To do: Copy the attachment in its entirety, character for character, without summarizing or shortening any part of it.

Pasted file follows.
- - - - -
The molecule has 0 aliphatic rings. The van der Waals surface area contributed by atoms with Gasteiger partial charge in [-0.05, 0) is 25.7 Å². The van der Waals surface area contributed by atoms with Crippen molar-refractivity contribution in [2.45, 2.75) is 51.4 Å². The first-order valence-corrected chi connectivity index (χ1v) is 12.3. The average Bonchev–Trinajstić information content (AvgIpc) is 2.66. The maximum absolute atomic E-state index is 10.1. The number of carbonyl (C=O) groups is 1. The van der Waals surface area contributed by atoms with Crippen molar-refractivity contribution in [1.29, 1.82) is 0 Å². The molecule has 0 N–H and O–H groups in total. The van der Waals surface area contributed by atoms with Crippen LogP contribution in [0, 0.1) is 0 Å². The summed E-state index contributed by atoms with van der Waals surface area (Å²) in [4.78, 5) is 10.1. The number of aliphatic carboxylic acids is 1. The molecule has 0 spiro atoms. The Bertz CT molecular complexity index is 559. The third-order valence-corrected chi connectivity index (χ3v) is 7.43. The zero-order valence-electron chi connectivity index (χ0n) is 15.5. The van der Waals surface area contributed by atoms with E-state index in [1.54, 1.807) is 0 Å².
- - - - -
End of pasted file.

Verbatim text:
The molecule has 0 aliphatic rings. The van der Waals surface area contributed by atoms with Gasteiger partial charge in [-0.05, 0) is 25.7 Å². The van der Waals surface area contributed by atoms with Crippen molar-refractivity contribution in [2.45, 2.75) is 51.4 Å². The first-order valence-corrected chi connectivity index (χ1v) is 12.3. The average Bonchev–Trinajstić information content (AvgIpc) is 2.66. The maximum absolute atomic E-state index is 10.1. The number of carbonyl (C=O) groups is 1. The van der Waals surface area contributed by atoms with Crippen molar-refractivity contribution in [1.29, 1.82) is 0 Å². The molecule has 0 N–H and O–H groups in total. The van der Waals surface area contributed by atoms with Crippen LogP contribution in [0, 0.1) is 0 Å². The summed E-state index contributed by atoms with van der Waals surface area (Å²) in [4.78, 5) is 10.1. The number of aliphatic carboxylic acids is 1. The molecule has 0 spiro atoms. The Bertz CT molecular complexity index is 559. The third-order valence-corrected chi connectivity index (χ3v) is 7.43. The zero-order valence-electron chi connectivity index (χ0n) is 15.5. The van der Waals surface area contributed by atoms with E-state index in [1.54, 1.807) is 0 Å².